Under the scanner

Under the scanner

Under the scanner

So, India have bowed out early again after another shambolic performance at the World T20. It was at this event that Mahendra Singh Dhoni was catapulted to cult status when the Jharkhandi, in his very first assignment as the national captain, guided India to the title triumph in the inaugural edition in South Africa.

Less than three years after his greatest hour of glory, Dhoni is facing the biggest scrutiny of his cricketing career yet following his team’s failure to move beyond the Super Eights of the competition.

The exit from the Caribbean, their second successive Super Eights whitewash in less than a year of this tournament, has thrown up several questions. Their weakness against the rising ball was apparent and is being discussed and dissected extensively, but in the din of this issue, one shouldn’t lose sight of other problems.
India’s fast bowling depth, or rather the lack of it, was on full view, their fielding standards and running between the wickets were pedestrian and the less aid about the fitness levels of some of the players, the better.

The fitness issue is obviously linked to the 45-day Indian Premier League that closely preceded the World T20. The question was posed to Dhoni after each defeat and the skipper kept saying that the IPL had nothing to do with their performance. The right-hander was pilloried for not admitting that the IPL had sapped the players of their energies ahead of an important international assignment.

With the final rites done on the field after Sri Lanka drove in the final nail in their coffin, the post-mortem began in right earnest and more questions on the IPL’s adverse affects were inevitable. So when Dhoni finally admitted that the Indian T20 league can be quite tiring because of what goes along with it, he was accused of giving a lame excuse. Damned if you agree and damned if you don’t.

The IPL is, without a doubt, an intense tournament and as Anil Kumble pointed out in one of his syndicated columns, the pressure on the players from the franchisees is more than when they appear for the country. Strange as it might sound, there has to be some truth to it. But to put the entire blame at the doorstep of the IPL would be running away from facts.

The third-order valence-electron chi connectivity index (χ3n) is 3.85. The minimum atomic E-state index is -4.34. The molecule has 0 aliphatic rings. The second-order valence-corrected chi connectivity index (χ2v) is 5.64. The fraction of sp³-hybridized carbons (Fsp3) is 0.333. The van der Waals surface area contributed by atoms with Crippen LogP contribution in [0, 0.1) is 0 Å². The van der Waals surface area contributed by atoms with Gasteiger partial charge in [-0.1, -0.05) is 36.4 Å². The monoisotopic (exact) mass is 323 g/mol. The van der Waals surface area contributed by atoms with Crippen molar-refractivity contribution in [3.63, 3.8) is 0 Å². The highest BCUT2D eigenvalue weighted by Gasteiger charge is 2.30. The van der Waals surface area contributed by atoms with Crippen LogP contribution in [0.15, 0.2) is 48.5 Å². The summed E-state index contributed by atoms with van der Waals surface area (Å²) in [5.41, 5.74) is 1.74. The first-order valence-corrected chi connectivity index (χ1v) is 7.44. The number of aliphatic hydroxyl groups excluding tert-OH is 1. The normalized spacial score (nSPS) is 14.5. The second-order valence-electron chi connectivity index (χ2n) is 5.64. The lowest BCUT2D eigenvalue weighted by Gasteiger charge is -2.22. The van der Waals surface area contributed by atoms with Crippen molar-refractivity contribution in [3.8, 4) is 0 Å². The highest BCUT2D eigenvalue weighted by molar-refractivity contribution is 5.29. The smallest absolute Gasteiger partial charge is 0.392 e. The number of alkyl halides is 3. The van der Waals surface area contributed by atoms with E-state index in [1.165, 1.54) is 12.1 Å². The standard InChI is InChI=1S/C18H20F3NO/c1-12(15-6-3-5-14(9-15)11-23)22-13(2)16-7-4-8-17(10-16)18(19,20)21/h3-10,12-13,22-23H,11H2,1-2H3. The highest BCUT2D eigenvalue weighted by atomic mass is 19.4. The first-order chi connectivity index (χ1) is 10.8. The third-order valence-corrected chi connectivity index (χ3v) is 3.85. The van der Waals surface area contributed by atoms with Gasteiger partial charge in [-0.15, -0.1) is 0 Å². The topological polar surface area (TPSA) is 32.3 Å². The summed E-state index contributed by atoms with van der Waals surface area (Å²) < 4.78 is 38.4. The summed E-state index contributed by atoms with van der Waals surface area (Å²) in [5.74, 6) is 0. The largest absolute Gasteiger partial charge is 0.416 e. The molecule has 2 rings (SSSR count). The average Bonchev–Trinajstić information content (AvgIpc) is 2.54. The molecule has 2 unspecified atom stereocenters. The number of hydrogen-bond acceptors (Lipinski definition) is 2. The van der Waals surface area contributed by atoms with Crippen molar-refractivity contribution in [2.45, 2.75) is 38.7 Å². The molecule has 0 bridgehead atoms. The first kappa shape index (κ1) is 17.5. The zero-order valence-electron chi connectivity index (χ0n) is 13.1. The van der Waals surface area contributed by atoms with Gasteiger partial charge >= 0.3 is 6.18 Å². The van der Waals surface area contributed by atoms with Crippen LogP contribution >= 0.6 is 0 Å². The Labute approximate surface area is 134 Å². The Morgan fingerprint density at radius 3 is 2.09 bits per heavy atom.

If the same logic were to be applied, then Australia, with as many as eight players who turned up for various IPL teams in their World T20 squad, too should have been drained out. Instead, they are making mincemeat of their opponents. And it’s the IPL players -- Michael Hussey, Shane Watson, David Warner, Dirk Nannes and Cameron White, among others – who have been their key performers in the Caribbean.

One has to admit that India weren’t simply good enough on the field, both tactically and technically. Just over a fortnight ago, Dhoni was hailed for his out-of-the-box thinking when he set up Kieron Pollard’s dismissal in the IPL final against the Mumbai Indians. In the Caribbean, though, Dhoni’s strategies and team combinations came unstuck. Admittedly he had very few options, but his handling of the limited resources found few takers. Usually calm even in the face of the sternest test, Dhoni appeared flustered when things didn’t go his way.

Of course, the rising ball did them in again and it’s a weakness most teams in the world with a medium-pacer worth his salt will look to exploit at the slightest hint of an opportunity. The inadequacy, Dhoni pointed out, was the result of the system back home that didn’t encourage quality fast bowling. “We come from a place where we don’t have bowlers who bowl at 145-150 kmph consistently, and most of the wickets don’t have that kind of bounce,” Dhoni reasoned out. 

It might be argued that we have players like Rahul Dravid, Sachin Tendulkar and VVS Laxman who are the products of the same system and good players of the short ball as well. But as well as the triumvirate plays the rising delivery, they are adept at leaving it alone also, a luxury they can afford in Tests and to an extent in one-dayers. But in a T20 match, there is little scope for playing dot balls.

If you duck or leave alone even two deliveries, the pressure on the batsman mounts at a rapid pace. “It’s not rocket science,” said Dhoni about playing the short-pitched balls. “But in T20, if you consistently get short-pitched balls, the problem is you can’t leave too many balls and if you do, there’s a pressure to score.

Point taken, but then why is it that only Indian batsmen are targeted with bouncers? Obviously, rival teams have figured out their chink; unless the batsmen equip themselves with the technique to handle it, they -- and by extension the team -- will continue to be embarrassed.

Get a round-up of the day's top stories in your inbox

Check out all newsletters

Get a round-up of the day's top stories in your inbox